Numerical Investigation of Exhaust Plume Radiative Transfer Phenomena
ARNOLD ENGINEERING DEVELOPMENT CENTER ARNOLD AFS TN
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Accurate simulation of radiative heat-transfer effects from the rocket engine exhaust plays an important role for the proper characterization of missile base heat loads. To promote improved radiative transfer solutions, careful attention to the physical flow-field models is paramount. Use of a generalized fluid dynamic model can assist in the close approximation of the actual base heating by solving the fully coupled, two-phase, chemically reactive, Navier-Stokes equations in multiple dimensions. Solutions to this set of governing equations enables flow simulations for the complex expansion of the fuel-rich engine exhaust gases. Some key features for these expansion processes include phenomena such as baseflow recirculation and separation, atmospheric entrainment, and shock structures that result from interactions with the vehicle and the natural expansion of the plume flow field into the quiescent environment. Three-dimensional aspects of the reacting gas dynamic flow processes are also very important components, especially in the missile base and the near engine exhaust regions. A computer model called GPACT General Propulsion Analysis Chemical Kinetic and Two-Phase includes numerical approximations for these physical processes, and is currently under development. GPACT was previously applied to simulate the Titan II flow field at 46 km, in its entirety, and to model the flow field of a subscale liquid-propellant rocket engine LRE missile fired at 10.1 km in a ground test environment. The ability of this flow-field model to simulate physical details of the flow processes contributing to the radiative heating will be presented in this paper. A variety of flow-field model approximations are examined in order to isolate the influences of three dimensionality and upstream solid boundary effects on the calculations.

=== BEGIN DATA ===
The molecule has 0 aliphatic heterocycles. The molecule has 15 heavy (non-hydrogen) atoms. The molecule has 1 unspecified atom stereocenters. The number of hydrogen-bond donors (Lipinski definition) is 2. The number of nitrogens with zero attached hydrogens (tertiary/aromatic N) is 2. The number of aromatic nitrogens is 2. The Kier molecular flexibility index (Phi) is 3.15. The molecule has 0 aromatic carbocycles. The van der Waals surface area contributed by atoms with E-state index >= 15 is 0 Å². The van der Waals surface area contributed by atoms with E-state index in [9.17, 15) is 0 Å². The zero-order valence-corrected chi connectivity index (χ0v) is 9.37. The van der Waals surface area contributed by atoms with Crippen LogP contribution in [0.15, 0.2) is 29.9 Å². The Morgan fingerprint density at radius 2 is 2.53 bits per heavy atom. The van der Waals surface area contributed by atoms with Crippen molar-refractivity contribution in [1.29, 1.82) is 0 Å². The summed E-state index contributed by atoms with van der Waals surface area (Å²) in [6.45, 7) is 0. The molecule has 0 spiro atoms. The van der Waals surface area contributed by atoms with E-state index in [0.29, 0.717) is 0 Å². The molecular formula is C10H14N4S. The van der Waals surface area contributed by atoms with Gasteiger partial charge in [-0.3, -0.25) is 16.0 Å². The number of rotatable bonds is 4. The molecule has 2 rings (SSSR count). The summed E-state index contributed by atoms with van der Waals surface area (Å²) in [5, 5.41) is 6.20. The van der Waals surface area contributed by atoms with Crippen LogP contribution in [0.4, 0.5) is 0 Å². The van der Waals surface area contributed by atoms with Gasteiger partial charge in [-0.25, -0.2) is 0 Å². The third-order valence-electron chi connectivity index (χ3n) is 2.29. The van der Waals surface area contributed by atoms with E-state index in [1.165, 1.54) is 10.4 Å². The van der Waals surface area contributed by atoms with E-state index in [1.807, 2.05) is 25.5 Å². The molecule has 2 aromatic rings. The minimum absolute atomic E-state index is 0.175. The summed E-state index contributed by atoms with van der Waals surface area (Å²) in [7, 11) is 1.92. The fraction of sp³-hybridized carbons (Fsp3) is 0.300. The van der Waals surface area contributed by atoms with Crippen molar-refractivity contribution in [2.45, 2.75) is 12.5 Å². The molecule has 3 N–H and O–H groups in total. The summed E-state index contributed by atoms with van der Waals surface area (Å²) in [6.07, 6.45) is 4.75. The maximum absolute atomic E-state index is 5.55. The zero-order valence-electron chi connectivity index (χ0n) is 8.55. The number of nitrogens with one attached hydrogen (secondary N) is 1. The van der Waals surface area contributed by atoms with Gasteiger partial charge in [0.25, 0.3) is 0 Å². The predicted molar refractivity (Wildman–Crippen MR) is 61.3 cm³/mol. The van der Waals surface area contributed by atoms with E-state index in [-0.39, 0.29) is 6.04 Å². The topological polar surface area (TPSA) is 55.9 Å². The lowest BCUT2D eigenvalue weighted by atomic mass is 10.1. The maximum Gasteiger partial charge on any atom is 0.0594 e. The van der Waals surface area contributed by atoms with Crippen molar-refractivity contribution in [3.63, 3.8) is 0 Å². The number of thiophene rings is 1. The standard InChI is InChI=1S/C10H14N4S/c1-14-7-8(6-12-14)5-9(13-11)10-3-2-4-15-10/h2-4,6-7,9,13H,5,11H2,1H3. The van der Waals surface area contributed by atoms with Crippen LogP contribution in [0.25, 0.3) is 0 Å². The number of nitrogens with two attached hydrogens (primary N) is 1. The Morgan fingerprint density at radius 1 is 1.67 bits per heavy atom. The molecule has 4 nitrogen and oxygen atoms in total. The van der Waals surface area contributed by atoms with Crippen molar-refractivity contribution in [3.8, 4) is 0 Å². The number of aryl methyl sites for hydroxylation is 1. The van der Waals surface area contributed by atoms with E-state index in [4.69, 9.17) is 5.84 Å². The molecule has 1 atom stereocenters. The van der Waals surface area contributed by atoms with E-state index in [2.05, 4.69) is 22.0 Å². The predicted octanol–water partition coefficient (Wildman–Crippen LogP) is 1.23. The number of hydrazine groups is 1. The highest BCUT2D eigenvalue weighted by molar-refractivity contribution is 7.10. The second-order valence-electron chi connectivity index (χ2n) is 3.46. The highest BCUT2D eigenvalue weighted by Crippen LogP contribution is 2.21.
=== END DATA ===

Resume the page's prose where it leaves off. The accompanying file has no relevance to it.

- Fluid Mechanics
- Combustion and Ignition
- Liquid Propellant Rocket Engines